Duncan Keith and Brandon Saad are probably the two players that could fetch the biggest return, but Keith has a full no-movement clause and isn't going anywhere unless he wants out. And the only way Saad is moved is if the Blackhawks are filling other holes on their NHL roster by doing so. Draft picks and prospects won't cut it at this stage of the "reload," and a team that would be interested in Saad's services likely won't be interested in subtracting from their roster either because it means they're looking to make a playoff run.

The one player that is worth monitoring this summer is Artem Anisimov. He has two years left on his contract that carries a cap hit of $4.55 million. He’s still a useful player, but maybe not at the price anymore.

There are two things that could make him expendable: 

1) Anisimov's no-trade clause will be lifted on July 1, giving the Blackhawks full control on where he could potentially be moved to.

2) More importantly: the Blackhawks owe Anisimov a $2 million signing bonus on July 1. After they pay that, his actual salary owed over the next two years is only $5 million total. That could be a relatively attractive piece for a smaller market team looking to add some center depth but not pay the full price for one.

Do you think the Hawks will have the depth/consistency next season to compete for a playoff spot in the Western Conference?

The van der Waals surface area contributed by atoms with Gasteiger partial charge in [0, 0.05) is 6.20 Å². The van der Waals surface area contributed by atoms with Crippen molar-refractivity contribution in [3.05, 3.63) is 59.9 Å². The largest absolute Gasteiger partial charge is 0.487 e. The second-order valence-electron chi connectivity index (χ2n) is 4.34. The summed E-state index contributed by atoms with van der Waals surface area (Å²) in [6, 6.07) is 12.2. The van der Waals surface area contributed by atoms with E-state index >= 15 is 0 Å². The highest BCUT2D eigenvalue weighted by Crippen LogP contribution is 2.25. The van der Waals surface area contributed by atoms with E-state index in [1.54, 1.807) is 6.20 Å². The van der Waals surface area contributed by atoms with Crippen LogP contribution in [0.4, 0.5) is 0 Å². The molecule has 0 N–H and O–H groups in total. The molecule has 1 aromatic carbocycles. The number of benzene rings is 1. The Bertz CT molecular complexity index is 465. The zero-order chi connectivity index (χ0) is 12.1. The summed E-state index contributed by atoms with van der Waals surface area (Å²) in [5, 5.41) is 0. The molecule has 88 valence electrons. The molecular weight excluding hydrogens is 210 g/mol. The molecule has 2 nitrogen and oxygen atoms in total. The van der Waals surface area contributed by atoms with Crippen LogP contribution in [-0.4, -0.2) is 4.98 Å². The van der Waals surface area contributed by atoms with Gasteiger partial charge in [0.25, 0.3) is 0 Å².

Hi Jeremy Colliton's burner,

We will obviously have a better idea by July 2 after we see what the Blackhawks do at the NHL Draft and how Day 1 of free agency unfolds, but they will have every opportunity to fill out their depth this summer, particularly up front.

The consistency part is unknown. It doesn’t matter how the roster looks on paper. Next season will be about execution. Fortunately for the Blackhawks, they will be going into training camp knowing exactly what to expect from Colliton and will have several weeks of practice to hit the ground running come October.

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How all 13 Blackhawks performed at 2019 IIHF World Championship

How all 13 Blackhawks performed at 2019 IIHF World Championship

The Blackhawks had 13 players represent the organization at the 2019 IIHF World Championship in Slovakia. Here's how each of them performed, sorted by country:

Canada (Final ranking: Silver medal)

— Dylan Strome ... In his first career IIHF World Championship, Strome had five points (one goal, four assists) in 10 games. He also had a plus-1 rating, 12 shots on goal and averaged 11:59 of ice time. Strome ranked fifth among all centers with a faceoff win percentage of 63.3.

Czech Republic (Final ranking: 4th)

— Dominik Kubalik ... Kubalik, whose rights were acquired by the Blackhawks from Los Angeles in January, finished eighth among all skaters in scoring with 12 points (six goals, six assists) in 10 games and his plus-10 rating was tied for fourth overall. He also recorded 28 shots on goal and averaged 13:55 of ice time.

Denmark (Final ranking: 11th)

— Mathias From ... From, who was drafted in the fifth round (No. 143rd overall) in 2016, was pointless in four games. He was a minus-1 rating, had one shot on goal and averaged 5:02 of ice time.

Finland (Final ranking: Gold medal)